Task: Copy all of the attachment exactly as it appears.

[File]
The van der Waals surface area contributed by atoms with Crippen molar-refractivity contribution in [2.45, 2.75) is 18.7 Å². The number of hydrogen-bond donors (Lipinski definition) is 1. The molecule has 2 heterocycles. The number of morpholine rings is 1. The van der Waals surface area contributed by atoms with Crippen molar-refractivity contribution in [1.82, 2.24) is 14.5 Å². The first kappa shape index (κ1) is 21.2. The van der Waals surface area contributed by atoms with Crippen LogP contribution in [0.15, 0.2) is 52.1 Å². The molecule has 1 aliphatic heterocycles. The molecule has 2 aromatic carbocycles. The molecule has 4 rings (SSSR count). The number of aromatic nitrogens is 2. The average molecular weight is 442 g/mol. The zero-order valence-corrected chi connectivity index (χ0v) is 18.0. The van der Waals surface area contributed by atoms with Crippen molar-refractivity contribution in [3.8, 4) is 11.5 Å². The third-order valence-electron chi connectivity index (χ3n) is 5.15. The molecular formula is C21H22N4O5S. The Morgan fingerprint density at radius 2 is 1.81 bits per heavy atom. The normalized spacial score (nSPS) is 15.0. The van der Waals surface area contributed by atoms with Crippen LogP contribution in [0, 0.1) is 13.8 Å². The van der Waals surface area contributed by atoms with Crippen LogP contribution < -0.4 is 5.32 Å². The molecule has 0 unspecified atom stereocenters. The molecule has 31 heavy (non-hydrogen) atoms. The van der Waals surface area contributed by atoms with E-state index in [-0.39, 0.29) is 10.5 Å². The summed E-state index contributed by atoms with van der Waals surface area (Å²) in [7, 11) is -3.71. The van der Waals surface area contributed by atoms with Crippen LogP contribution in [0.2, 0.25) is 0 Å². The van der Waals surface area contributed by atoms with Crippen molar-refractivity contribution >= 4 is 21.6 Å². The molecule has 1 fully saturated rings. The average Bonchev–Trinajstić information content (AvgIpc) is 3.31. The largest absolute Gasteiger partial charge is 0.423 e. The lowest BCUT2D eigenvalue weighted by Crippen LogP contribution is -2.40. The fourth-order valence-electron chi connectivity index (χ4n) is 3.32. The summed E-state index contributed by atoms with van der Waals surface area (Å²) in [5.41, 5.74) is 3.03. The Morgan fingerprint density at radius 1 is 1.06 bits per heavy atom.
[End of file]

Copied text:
The van der Waals surface area contributed by atoms with Crippen molar-refractivity contribution in [2.45, 2.75) is 18.7 Å². The number of hydrogen-bond donors (Lipinski definition) is 1. The molecule has 2 heterocycles. The number of morpholine rings is 1. The van der Waals surface area contributed by atoms with Crippen molar-refractivity contribution in [1.82, 2.24) is 14.5 Å². The first kappa shape index (κ1) is 21.2. The van der Waals surface area contributed by atoms with Crippen LogP contribution in [0.15, 0.2) is 52.1 Å². The molecule has 1 aliphatic heterocycles. The molecule has 2 aromatic carbocycles. The molecule has 4 rings (SSSR count). The number of aromatic nitrogens is 2. The average molecular weight is 442 g/mol. The zero-order valence-corrected chi connectivity index (χ0v) is 18.0. The van der Waals surface area contributed by atoms with Crippen molar-refractivity contribution in [3.8, 4) is 11.5 Å². The third-order valence-electron chi connectivity index (χ3n) is 5.15. The molecular formula is C21H22N4O5S. The Morgan fingerprint density at radius 2 is 1.81 bits per heavy atom. The normalized spacial score (nSPS) is 15.0. The van der Waals surface area contributed by atoms with Crippen LogP contribution in [0, 0.1) is 13.8 Å². The van der Waals surface area contributed by atoms with Crippen LogP contribution < -0.4 is 5.32 Å². The molecule has 0 unspecified atom stereocenters. The molecule has 31 heavy (non-hydrogen) atoms. The van der Waals surface area contributed by atoms with E-state index in [-0.39, 0.29) is 10.5 Å². The summed E-state index contributed by atoms with van der Waals surface area (Å²) in [7, 11) is -3.71. The van der Waals surface area contributed by atoms with Crippen LogP contribution in [0.2, 0.25) is 0 Å². The van der Waals surface area contributed by atoms with Crippen molar-refractivity contribution >= 4 is 21.6 Å². The molecule has 1 fully saturated rings. The average Bonchev–Trinajstić information content (AvgIpc) is 3.31. The largest absolute Gasteiger partial charge is 0.423 e. The lowest BCUT2D eigenvalue weighted by Crippen LogP contribution is -2.40. The fourth-order valence-electron chi connectivity index (χ4n) is 3.32. The summed E-state index contributed by atoms with van der Waals surface area (Å²) in [5.41, 5.74) is 3.03. The Morgan fingerprint density at radius 1 is 1.06 bits per heavy atom.